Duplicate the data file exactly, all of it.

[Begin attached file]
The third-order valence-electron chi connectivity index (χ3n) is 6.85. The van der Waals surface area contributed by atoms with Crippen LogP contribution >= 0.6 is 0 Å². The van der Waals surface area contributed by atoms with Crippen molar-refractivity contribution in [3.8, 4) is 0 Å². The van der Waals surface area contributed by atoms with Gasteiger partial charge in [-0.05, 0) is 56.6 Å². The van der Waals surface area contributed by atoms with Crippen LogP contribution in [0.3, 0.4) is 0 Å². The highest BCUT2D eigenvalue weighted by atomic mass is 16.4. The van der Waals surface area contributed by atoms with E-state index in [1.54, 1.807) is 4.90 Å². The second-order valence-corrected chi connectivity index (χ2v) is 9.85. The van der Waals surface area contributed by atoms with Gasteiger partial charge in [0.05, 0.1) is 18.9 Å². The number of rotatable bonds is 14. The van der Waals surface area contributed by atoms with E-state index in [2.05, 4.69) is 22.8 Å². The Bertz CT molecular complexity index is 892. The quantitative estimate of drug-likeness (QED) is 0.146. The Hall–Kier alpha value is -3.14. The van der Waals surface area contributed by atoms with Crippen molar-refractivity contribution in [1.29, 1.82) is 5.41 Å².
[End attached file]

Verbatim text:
The third-order valence-electron chi connectivity index (χ3n) is 6.85. The van der Waals surface area contributed by atoms with Crippen LogP contribution >= 0.6 is 0 Å². The van der Waals surface area contributed by atoms with Crippen molar-refractivity contribution in [3.8, 4) is 0 Å². The van der Waals surface area contributed by atoms with Gasteiger partial charge in [-0.05, 0) is 56.6 Å². The van der Waals surface area contributed by atoms with Crippen LogP contribution in [0.3, 0.4) is 0 Å². The highest BCUT2D eigenvalue weighted by atomic mass is 16.4. The van der Waals surface area contributed by atoms with E-state index in [1.54, 1.807) is 4.90 Å². The second-order valence-corrected chi connectivity index (χ2v) is 9.85. The van der Waals surface area contributed by atoms with Gasteiger partial charge in [0.05, 0.1) is 18.9 Å². The number of rotatable bonds is 14. The van der Waals surface area contributed by atoms with E-state index in [2.05, 4.69) is 22.8 Å². The Bertz CT molecular complexity index is 892. The quantitative estimate of drug-likeness (QED) is 0.146. The Hall–Kier alpha value is -3.14. The van der Waals surface area contributed by atoms with Crippen molar-refractivity contribution in [1.29, 1.82) is 5.41 Å².